The Indian Ocean region is a pivotal area in this century and to understand the geopolitical game one must assess the ongoing risk and future risk to Sri Lanka.

Sri Lanka from independence failed to produce in house capabilities as a nation to develop its economy. Innovation is at the lowest and investment in research is very poor. The economy is of high debt of total around $64b and 95% of all government revenue go towards debt repayment. Sri Lankan economy has become weaker due to massive debt and less revenue generated. This year Sri Lanka drops 14 places in  the World Economic Forum Global Competitiveness Index(GCI) Report. Becoming less competitive means less productive, it is pivotal that Sri Lanka strengthens its economy with the right policy prescription to face the geopolitical challenges.  Sri Lanka could benefit immensely from tourism with positioning its image with rest of the world. Its geography and rich culture has been attractive from the ancient days.

On foreign policy balancing New Delhi and Beijing will be a priority for Sri Lankan foreign policy as President Sirisena has rightly spelled out his foreign policy as “balanced Asia centric”. Clearly an equidistant foreign policy is what Sri Lanka should have.

Speculative media articles is another area I want to bring to your attention. The recent article on the India-Sri Lanka joint military exercise, “Mitra Shakti 2017” with Sri Lanka in October. According to the Indian Express, the joint military exercise is India’s response to China’s growing influence in South Asia and the IOR. I believe this article is speculative, since the military exercise clearly falls short of limiting China’s growing power in the region. In this vein, many speculative media-stories will raise similar tensions with regard to Sri Lanka’s relationship with its overarching neighbour India.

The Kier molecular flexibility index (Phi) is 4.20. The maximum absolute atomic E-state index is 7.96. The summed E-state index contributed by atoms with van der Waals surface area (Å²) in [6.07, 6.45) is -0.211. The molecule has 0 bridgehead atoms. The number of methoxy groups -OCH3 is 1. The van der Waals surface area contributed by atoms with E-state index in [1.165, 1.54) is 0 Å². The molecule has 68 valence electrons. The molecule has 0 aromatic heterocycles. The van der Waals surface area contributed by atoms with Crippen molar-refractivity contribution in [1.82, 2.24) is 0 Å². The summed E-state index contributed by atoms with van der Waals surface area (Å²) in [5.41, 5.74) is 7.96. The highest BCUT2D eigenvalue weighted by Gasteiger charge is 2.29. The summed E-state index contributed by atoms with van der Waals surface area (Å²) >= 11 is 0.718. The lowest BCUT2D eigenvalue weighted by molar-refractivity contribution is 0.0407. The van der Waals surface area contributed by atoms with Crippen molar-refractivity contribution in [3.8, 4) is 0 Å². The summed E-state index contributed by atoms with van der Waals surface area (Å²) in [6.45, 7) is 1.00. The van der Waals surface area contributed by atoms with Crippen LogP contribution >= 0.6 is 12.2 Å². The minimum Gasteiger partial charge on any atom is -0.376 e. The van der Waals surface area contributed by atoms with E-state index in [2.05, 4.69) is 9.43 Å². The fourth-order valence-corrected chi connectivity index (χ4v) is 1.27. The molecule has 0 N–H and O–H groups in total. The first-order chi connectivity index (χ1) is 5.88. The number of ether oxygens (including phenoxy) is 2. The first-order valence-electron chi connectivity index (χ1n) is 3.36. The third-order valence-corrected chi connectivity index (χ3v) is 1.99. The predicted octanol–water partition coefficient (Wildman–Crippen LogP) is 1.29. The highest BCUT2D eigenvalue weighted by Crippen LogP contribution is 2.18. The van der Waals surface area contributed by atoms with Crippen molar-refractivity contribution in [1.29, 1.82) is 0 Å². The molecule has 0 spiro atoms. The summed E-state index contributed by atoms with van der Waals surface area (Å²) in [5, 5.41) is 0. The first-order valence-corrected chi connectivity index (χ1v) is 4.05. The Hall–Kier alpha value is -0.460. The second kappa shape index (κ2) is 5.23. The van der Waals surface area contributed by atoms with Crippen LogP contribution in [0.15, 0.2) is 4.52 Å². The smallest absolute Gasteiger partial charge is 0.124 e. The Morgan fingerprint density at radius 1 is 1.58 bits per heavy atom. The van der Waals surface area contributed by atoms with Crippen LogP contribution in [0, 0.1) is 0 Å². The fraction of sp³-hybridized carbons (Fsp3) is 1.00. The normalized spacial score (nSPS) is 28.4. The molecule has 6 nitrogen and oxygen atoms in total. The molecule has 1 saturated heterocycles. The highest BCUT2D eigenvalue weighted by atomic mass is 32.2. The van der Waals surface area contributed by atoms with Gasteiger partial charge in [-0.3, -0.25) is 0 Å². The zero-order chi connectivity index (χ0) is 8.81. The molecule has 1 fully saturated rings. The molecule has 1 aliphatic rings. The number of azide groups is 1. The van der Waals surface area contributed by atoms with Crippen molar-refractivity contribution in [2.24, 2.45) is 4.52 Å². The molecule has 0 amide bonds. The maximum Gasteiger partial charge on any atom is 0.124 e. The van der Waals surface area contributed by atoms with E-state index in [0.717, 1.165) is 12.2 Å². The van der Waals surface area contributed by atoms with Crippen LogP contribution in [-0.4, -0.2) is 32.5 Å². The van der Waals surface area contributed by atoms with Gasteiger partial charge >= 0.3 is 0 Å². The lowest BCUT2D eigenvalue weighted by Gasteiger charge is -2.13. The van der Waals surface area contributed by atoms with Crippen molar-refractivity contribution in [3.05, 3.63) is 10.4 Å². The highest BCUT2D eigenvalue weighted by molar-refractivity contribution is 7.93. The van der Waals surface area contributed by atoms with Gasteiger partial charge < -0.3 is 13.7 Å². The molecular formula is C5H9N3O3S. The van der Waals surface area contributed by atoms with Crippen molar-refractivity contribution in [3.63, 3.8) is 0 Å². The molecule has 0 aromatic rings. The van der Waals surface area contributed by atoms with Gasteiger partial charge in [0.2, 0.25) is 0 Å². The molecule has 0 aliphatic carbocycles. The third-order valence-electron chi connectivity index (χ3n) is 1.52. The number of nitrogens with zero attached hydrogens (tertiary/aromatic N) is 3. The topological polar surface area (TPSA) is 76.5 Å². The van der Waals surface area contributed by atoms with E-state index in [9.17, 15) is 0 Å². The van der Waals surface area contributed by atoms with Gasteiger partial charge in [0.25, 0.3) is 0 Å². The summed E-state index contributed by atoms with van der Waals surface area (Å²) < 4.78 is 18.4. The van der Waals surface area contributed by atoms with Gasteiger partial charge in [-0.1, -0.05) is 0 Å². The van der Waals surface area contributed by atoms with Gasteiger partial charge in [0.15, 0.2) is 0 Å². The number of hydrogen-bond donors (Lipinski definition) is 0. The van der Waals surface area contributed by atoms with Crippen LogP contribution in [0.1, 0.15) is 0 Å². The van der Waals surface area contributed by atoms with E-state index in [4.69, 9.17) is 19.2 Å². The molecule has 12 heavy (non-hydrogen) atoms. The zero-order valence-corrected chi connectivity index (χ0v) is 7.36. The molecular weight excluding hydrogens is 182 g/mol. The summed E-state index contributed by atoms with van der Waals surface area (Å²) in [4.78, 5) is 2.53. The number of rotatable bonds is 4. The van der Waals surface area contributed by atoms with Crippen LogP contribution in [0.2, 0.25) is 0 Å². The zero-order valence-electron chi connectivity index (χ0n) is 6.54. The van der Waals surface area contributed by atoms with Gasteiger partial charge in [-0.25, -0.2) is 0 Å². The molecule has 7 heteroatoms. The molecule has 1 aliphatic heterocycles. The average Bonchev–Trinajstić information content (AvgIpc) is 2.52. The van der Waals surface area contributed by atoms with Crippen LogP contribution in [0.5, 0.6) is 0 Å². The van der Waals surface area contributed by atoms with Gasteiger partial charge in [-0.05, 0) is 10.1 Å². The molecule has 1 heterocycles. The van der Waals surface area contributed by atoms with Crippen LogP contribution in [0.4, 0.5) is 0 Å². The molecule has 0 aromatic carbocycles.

Sri Lanka could potentially take a lead role in establishing a movement that demilitarizes and de-securitizes the Indian ocean by building a regime for peaceful cooperation[35]. This was clearly articulated by Prime Minister Sirimavo Bandaranayaike in 1971 at the UN General Assembly, a proposal for a  Indian Ocean Peace Zone (IOPZ).[36] In this manner, we could construct a peaceful region which will benefit all and most importantly secure and engage our nation in the game played in the Indian Ocean Region (IOR).

Sri Lanka’s future development is intrinsically linked to the Indian Ocean. In this regard, maintaining the freedom of navigation is important for Sri Lanka. External actors will use Sri Lanka’s strategic location for their own political and economic leverage. Rather than following a process of leasing land and ports, Sri Lanka should instead chart a path that capitalizes on our strategic advantage.

What we witness today in Sri Lanka is the Indian Sphere of Influence centered on South India, the Chinese Sphere of influence centered on OBOR.





[2] Harsh V Pant,

*Views expressed here are personal and do not reflect those of the Government of Sri Lanka or the Institute of National Security Studies (INSSSL).

[3] Harsh V Pant,



[6] Kaplan, Robert D.(2010) Monsoon :the Indian Ocean and the future of American power New York : Random House

[7] Ibid.

[8] Quote from Prime Minister Ranil Wickramasinghe’s speech at the Indian Ocean Conference, Colombo 2017.



 [11]World Oil Transit Chokepoints, U.S. Energy Information Administration, November 2014.

[12] Hellenic Studies Series 56, Imperial Geographies in Byzantine and Ottoman Space, Yota Batsaki, Dimiter Angelov

[13] Sir Halford Mackinder’s Map drawn by Author


[15] (Refer Picture)


[17] Author’s personal conversation with a Japanese scholar

[18] Quote from Prime Minister Ranil Wickramasinghe’s speech at the Indian Ocean Conference, Colombo 2017.


[20], 28 Jan 2010





[25] P.K. Ghosh, “Maritime Security Trilateralism: India, Sri Lanka, and the Maldives,” Strategic Analysis, Vol. 38, No. 3, May 2014, pp. 28 3-288

[26] Brewster et al.

[27] Lin Liang Guang, 1992: 45



[30] Rohan Gunaratna’s, “Sri Lanka Tamil Insurgency”,

[31] Ibid.


[33] Choices: Inside the Making of India S Foreign Policy by Shivshankar Menon


[35] de Soysa Indra, INSSSL Defence Review 2017